"Measuring the decay of the electrical (microwave) signal allows us to measure the materials' carrier lifetime with far greater accuracy," Wasserman said. "We have discovered it to be a simpler, cheaper and more effective method than current approaches."

Carrier lifetime is a critical material parameter that provides insight into the overall optical quality of a material while also determining the range of applications for which a material could be used when it's integrated into a photodetector device structure. For example, materials that have a very long carrier lifetime may be of high optical quality and therefore very sensitive, but may not be useful for applications that require high-speed.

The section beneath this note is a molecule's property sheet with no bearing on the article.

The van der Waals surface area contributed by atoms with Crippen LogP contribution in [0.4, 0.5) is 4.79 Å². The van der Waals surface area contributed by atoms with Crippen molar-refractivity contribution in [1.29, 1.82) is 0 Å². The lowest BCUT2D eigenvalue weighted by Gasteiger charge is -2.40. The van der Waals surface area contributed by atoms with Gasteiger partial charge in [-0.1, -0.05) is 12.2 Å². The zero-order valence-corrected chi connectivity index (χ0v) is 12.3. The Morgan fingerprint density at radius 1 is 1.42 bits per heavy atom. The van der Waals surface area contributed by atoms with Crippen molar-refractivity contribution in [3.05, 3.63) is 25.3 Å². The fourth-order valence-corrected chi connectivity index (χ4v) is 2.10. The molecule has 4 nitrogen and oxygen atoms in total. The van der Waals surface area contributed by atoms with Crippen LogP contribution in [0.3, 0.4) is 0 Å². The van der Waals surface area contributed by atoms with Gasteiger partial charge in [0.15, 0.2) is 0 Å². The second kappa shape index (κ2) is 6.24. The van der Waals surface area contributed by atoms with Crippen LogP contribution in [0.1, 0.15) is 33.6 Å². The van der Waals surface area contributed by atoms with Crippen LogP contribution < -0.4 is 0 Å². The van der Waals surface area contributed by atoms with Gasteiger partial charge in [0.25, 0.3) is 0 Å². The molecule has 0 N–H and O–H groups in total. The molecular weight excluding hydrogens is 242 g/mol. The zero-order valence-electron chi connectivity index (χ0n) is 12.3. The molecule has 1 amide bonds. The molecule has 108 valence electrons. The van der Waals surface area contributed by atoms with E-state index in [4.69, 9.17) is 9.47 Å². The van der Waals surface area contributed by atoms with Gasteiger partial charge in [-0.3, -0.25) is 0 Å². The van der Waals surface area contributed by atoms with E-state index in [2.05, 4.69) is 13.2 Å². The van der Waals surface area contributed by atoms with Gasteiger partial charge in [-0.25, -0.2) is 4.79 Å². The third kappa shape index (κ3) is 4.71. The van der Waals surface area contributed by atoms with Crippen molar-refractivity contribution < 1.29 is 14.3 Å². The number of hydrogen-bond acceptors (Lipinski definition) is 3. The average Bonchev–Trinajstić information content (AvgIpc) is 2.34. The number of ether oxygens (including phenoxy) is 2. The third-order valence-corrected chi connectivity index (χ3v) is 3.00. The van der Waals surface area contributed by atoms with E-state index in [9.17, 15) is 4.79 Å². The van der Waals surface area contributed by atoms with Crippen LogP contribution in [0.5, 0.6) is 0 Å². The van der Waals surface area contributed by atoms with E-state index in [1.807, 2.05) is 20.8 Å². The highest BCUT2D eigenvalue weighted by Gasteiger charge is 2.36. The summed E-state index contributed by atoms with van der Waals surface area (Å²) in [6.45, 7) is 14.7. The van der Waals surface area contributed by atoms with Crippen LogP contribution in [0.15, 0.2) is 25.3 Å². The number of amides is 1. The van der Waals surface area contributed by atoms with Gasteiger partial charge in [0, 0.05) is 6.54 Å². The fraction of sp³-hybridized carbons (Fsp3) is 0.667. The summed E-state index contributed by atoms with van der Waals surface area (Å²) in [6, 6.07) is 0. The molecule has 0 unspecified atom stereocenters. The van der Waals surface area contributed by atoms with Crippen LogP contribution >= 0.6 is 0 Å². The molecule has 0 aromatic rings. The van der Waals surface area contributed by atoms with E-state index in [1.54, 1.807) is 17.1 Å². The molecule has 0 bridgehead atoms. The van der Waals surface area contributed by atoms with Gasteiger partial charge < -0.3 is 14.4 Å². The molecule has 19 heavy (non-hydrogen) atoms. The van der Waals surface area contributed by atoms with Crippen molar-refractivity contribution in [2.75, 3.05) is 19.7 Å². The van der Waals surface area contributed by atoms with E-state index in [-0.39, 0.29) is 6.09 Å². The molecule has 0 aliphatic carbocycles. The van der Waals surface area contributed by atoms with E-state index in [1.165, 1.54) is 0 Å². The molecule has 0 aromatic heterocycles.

"Despite the importance of carrier lifetime, there are not many, if any, contact-free options for characterizing small-area materials such as infrared pixels or 2D materials, which have gained popularity and technological importance in recent years," Wasserman said.

One area certain to benefit from the real-world applications of this technology is infrared detection, a vital component in molecular sensing, thermal imaging and certain defense and security systems.

"A better understanding of infrared materials could lead to innovations in night-vision goggles or infrared spectroscopy and sensing systems," Wasserman said.